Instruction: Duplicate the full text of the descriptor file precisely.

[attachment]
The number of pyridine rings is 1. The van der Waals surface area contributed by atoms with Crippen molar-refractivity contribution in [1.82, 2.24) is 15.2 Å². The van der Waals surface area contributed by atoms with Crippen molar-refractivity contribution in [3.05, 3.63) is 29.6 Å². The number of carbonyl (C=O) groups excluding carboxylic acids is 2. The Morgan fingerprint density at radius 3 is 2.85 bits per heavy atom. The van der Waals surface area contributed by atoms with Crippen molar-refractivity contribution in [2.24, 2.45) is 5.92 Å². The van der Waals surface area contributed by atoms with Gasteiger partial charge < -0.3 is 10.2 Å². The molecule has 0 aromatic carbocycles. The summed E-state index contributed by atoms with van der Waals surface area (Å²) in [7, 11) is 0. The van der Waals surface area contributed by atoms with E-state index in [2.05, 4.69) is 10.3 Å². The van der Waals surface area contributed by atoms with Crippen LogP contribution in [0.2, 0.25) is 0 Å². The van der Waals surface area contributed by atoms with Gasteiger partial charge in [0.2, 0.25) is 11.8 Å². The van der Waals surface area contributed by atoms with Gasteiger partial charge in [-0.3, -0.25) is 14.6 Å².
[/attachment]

The number of pyridine rings is 1. The van der Waals surface area contributed by atoms with Crippen molar-refractivity contribution in [1.82, 2.24) is 15.2 Å². The van der Waals surface area contributed by atoms with Crippen molar-refractivity contribution in [3.05, 3.63) is 29.6 Å². The number of carbonyl (C=O) groups excluding carboxylic acids is 2. The Morgan fingerprint density at radius 3 is 2.85 bits per heavy atom. The van der Waals surface area contributed by atoms with Crippen molar-refractivity contribution in [2.24, 2.45) is 5.92 Å². The van der Waals surface area contributed by atoms with Gasteiger partial charge < -0.3 is 10.2 Å². The molecule has 0 aromatic carbocycles. The summed E-state index contributed by atoms with van der Waals surface area (Å²) in [7, 11) is 0. The van der Waals surface area contributed by atoms with E-state index in [2.05, 4.69) is 10.3 Å². The van der Waals surface area contributed by atoms with Crippen LogP contribution in [0.2, 0.25) is 0 Å². The van der Waals surface area contributed by atoms with Gasteiger partial charge in [0.2, 0.25) is 11.8 Å². The van der Waals surface area contributed by atoms with Gasteiger partial charge in [-0.3, -0.25) is 14.6 Å².